Is Theodor Adorno right about popular music? How are his views challenged by Adam Krims’s ‘Marxist analysis without Adorno.’ Make reffernce to examples from popular music to illustrate your argument.
Theodor Adorno was a German born sociologist, philosopher and musicologist who is well known for his critical theories of society. Born in 1903 Adorno lived until August 6, 1969. In 1941 Adorno wrote The Musical Material, one of Adorno’s early essays on popular music. Written after Adorno had fled Nazi Germany, The Musical Material will provide the base of my research into Adorno’s Marxist critique of popular music. In this essay I plan to critical analysis Adorno’s theories on popular music, including his theory of standisation, cultural imperialism and the relationship between consumer and producer.
I will be considering Adorno’s work to modern day examples of popular music, to see if Adorno’s work is still applicable in today’s neoliberal capitalist western society. Alongside Adorno’s work I will be looking into Adam Krims’s opinion of Adorno and his own more modern Marxist analysis of popular music. Largely working from Krims ‘Marxist analysis without Adorno’ I will be testing Krims claim that ‘if capitalism changes in history, then a Marxist music analysis needs to change with it’ (Krims:p133:2003)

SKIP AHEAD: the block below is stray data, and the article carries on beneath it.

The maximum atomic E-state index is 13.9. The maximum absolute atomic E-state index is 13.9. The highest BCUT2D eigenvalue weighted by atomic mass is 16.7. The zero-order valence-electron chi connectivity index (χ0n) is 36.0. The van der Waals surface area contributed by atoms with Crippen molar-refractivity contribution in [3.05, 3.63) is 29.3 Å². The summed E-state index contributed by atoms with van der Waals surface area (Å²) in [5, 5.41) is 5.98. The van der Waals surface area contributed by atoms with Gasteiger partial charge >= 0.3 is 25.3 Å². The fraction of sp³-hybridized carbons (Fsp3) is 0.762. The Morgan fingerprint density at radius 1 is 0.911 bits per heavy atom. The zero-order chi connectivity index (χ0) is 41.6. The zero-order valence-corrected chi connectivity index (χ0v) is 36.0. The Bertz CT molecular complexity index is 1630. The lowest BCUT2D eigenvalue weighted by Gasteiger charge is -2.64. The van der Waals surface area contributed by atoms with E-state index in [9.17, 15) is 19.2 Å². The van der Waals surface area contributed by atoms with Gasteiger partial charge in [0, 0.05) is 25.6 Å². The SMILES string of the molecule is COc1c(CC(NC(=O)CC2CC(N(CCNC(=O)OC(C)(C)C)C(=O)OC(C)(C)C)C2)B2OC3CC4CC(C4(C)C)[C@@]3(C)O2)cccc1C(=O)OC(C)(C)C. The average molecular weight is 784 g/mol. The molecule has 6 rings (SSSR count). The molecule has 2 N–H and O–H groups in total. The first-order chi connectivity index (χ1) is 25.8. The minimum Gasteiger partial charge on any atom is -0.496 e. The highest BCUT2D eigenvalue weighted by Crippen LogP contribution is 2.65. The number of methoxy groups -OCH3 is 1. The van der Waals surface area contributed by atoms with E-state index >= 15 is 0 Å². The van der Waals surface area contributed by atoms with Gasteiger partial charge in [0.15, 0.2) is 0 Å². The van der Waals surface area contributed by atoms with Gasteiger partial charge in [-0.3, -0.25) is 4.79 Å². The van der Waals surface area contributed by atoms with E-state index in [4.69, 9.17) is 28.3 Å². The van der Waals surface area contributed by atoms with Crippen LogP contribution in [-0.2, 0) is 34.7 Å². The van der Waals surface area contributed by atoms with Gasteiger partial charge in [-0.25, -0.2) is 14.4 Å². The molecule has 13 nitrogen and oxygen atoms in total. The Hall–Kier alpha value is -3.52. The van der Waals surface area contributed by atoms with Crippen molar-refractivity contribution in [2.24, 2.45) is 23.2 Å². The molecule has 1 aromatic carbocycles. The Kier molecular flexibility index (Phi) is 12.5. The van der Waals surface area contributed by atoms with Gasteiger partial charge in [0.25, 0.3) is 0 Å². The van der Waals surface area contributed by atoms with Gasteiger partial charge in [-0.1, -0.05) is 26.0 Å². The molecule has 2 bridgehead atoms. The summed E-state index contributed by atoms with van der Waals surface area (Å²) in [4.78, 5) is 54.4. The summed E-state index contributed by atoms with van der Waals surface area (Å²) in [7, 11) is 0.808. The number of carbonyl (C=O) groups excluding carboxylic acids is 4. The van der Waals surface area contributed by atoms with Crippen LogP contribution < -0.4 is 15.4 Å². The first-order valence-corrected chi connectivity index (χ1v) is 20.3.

Adorno and Capitalism of the 1940’s
In 1940s America the so called radio generation was centred round an economy of mechanised labour known as Fordism. Fordism is "the eponymous manufacturing system designed to spew out standardized, low-cost goods and afford its workers decent enough wages to buy them" (De Grazia:2005). This economc term comes from methods used to improve the productivity in the automotive industry in America however these general methods are also applied to different manufacturing processes. The process was a major success in